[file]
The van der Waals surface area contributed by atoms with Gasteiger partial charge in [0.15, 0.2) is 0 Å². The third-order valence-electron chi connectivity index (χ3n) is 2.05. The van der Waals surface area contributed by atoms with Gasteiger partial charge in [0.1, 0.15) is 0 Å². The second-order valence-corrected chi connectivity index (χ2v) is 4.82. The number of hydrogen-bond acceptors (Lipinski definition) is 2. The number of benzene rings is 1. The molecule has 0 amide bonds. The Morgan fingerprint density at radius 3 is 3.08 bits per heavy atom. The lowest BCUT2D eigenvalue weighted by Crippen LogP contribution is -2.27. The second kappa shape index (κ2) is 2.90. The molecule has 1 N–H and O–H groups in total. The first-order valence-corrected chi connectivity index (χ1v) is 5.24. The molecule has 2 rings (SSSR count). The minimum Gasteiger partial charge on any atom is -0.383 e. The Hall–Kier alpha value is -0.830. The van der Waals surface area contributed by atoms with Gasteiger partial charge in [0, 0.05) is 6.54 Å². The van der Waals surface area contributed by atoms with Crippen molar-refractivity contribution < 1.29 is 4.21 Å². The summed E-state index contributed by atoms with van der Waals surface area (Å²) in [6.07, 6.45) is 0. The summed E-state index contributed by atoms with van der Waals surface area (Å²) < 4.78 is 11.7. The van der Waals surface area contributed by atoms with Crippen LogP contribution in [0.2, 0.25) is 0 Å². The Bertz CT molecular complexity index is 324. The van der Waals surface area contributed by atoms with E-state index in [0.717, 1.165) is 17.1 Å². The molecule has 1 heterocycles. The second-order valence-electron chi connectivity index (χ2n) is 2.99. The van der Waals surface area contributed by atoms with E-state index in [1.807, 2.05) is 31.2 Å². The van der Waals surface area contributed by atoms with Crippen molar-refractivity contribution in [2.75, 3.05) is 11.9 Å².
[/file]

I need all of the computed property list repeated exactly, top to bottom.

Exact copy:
The van der Waals surface area contributed by atoms with Gasteiger partial charge in [0.15, 0.2) is 0 Å². The third-order valence-electron chi connectivity index (χ3n) is 2.05. The van der Waals surface area contributed by atoms with Gasteiger partial charge in [0.1, 0.15) is 0 Å². The second-order valence-corrected chi connectivity index (χ2v) is 4.82. The number of hydrogen-bond acceptors (Lipinski definition) is 2. The number of benzene rings is 1. The molecule has 0 amide bonds. The Morgan fingerprint density at radius 3 is 3.08 bits per heavy atom. The lowest BCUT2D eigenvalue weighted by Crippen LogP contribution is -2.27. The second kappa shape index (κ2) is 2.90. The molecule has 1 N–H and O–H groups in total. The first-order valence-corrected chi connectivity index (χ1v) is 5.24. The molecule has 2 rings (SSSR count). The minimum Gasteiger partial charge on any atom is -0.383 e. The Hall–Kier alpha value is -0.830. The van der Waals surface area contributed by atoms with Gasteiger partial charge in [0, 0.05) is 6.54 Å². The van der Waals surface area contributed by atoms with Crippen molar-refractivity contribution < 1.29 is 4.21 Å². The summed E-state index contributed by atoms with van der Waals surface area (Å²) in [6.07, 6.45) is 0. The summed E-state index contributed by atoms with van der Waals surface area (Å²) < 4.78 is 11.7. The van der Waals surface area contributed by atoms with Crippen LogP contribution in [0.2, 0.25) is 0 Å². The Bertz CT molecular complexity index is 324. The van der Waals surface area contributed by atoms with E-state index in [0.717, 1.165) is 17.1 Å². The molecule has 1 heterocycles. The second-order valence-electron chi connectivity index (χ2n) is 2.99. The van der Waals surface area contributed by atoms with E-state index in [1.807, 2.05) is 31.2 Å². The van der Waals surface area contributed by atoms with Crippen molar-refractivity contribution in [2.75, 3.05) is 11.9 Å².